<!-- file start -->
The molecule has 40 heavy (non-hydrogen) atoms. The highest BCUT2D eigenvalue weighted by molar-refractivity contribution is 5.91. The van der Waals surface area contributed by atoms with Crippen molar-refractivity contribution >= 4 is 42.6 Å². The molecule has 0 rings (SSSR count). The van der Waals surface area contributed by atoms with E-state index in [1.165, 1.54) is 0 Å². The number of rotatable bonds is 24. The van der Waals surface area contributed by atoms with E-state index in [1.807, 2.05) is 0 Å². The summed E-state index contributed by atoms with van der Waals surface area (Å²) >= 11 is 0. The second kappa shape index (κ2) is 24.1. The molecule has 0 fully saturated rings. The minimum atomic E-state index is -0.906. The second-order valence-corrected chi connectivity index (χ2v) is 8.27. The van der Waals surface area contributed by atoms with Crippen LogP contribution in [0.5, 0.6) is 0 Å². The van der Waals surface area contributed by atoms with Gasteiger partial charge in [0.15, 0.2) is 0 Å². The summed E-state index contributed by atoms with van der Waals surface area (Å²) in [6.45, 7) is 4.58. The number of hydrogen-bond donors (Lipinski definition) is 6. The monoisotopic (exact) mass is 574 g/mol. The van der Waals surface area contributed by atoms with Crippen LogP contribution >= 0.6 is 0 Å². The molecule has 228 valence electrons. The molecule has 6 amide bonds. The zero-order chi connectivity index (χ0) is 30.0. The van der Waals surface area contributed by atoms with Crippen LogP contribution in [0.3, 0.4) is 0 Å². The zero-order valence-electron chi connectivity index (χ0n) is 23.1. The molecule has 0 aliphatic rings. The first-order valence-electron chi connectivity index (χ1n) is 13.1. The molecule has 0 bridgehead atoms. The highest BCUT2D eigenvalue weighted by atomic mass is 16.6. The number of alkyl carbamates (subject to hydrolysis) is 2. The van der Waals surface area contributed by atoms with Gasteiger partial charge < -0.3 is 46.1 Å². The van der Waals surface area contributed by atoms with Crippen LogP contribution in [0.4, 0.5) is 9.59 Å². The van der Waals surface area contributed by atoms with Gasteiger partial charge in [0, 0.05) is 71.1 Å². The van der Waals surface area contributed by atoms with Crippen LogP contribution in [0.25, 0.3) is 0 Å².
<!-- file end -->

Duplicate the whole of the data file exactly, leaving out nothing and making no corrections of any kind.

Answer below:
The molecule has 40 heavy (non-hydrogen) atoms. The highest BCUT2D eigenvalue weighted by molar-refractivity contribution is 5.91. The van der Waals surface area contributed by atoms with Crippen molar-refractivity contribution >= 4 is 42.6 Å². The molecule has 0 rings (SSSR count). The van der Waals surface area contributed by atoms with E-state index in [1.165, 1.54) is 0 Å². The number of rotatable bonds is 24. The van der Waals surface area contributed by atoms with E-state index in [1.807, 2.05) is 0 Å². The summed E-state index contributed by atoms with van der Waals surface area (Å²) >= 11 is 0. The second kappa shape index (κ2) is 24.1. The molecule has 0 fully saturated rings. The minimum atomic E-state index is -0.906. The second-order valence-corrected chi connectivity index (χ2v) is 8.27. The van der Waals surface area contributed by atoms with Crippen LogP contribution in [0.5, 0.6) is 0 Å². The van der Waals surface area contributed by atoms with Gasteiger partial charge in [0.15, 0.2) is 0 Å². The summed E-state index contributed by atoms with van der Waals surface area (Å²) in [6.45, 7) is 4.58. The number of hydrogen-bond donors (Lipinski definition) is 6. The monoisotopic (exact) mass is 574 g/mol. The van der Waals surface area contributed by atoms with Crippen LogP contribution >= 0.6 is 0 Å². The molecule has 228 valence electrons. The molecule has 6 amide bonds. The zero-order chi connectivity index (χ0) is 30.0. The van der Waals surface area contributed by atoms with Crippen LogP contribution in [0.3, 0.4) is 0 Å². The zero-order valence-electron chi connectivity index (χ0n) is 23.1. The molecule has 0 aliphatic rings. The first-order valence-electron chi connectivity index (χ1n) is 13.1. The molecule has 0 bridgehead atoms. The highest BCUT2D eigenvalue weighted by atomic mass is 16.6. The number of alkyl carbamates (subject to hydrolysis) is 2. The van der Waals surface area contributed by atoms with Gasteiger partial charge < -0.3 is 46.1 Å². The van der Waals surface area contributed by atoms with Crippen LogP contribution in [0.4, 0.5) is 9.59 Å². The van der Waals surface area contributed by atoms with Gasteiger partial charge in [0, 0.05) is 71.1 Å². The van der Waals surface area contributed by atoms with Crippen LogP contribution in [0.25, 0.3) is 0 Å².